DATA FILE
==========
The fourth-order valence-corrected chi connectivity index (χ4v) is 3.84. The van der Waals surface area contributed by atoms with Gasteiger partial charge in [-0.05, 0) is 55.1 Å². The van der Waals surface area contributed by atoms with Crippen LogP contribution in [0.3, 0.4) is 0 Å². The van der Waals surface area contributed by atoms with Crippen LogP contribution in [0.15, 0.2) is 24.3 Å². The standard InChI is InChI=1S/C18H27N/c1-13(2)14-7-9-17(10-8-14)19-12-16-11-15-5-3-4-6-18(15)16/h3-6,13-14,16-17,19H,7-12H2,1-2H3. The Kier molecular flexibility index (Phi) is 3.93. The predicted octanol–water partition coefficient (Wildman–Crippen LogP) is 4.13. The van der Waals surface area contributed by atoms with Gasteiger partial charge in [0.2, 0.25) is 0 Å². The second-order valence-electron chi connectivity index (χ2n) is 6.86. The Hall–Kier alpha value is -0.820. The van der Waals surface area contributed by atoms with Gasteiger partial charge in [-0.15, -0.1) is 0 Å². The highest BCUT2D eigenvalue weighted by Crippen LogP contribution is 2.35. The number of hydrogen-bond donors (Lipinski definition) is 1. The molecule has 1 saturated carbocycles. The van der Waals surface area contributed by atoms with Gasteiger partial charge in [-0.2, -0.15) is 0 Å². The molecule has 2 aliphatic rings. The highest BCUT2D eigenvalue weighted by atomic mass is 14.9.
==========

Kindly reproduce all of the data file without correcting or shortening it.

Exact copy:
The fourth-order valence-corrected chi connectivity index (χ4v) is 3.84. The van der Waals surface area contributed by atoms with Gasteiger partial charge in [-0.05, 0) is 55.1 Å². The van der Waals surface area contributed by atoms with Crippen LogP contribution in [0.3, 0.4) is 0 Å². The van der Waals surface area contributed by atoms with Crippen LogP contribution in [0.15, 0.2) is 24.3 Å². The standard InChI is InChI=1S/C18H27N/c1-13(2)14-7-9-17(10-8-14)19-12-16-11-15-5-3-4-6-18(15)16/h3-6,13-14,16-17,19H,7-12H2,1-2H3. The Kier molecular flexibility index (Phi) is 3.93. The predicted octanol–water partition coefficient (Wildman–Crippen LogP) is 4.13. The van der Waals surface area contributed by atoms with Gasteiger partial charge in [0.2, 0.25) is 0 Å². The second-order valence-electron chi connectivity index (χ2n) is 6.86. The Hall–Kier alpha value is -0.820. The van der Waals surface area contributed by atoms with Gasteiger partial charge in [-0.15, -0.1) is 0 Å². The highest BCUT2D eigenvalue weighted by Crippen LogP contribution is 2.35. The number of hydrogen-bond donors (Lipinski definition) is 1. The molecule has 1 saturated carbocycles. The van der Waals surface area contributed by atoms with Gasteiger partial charge in [-0.2, -0.15) is 0 Å². The molecule has 2 aliphatic rings. The highest BCUT2D eigenvalue weighted by atomic mass is 14.9.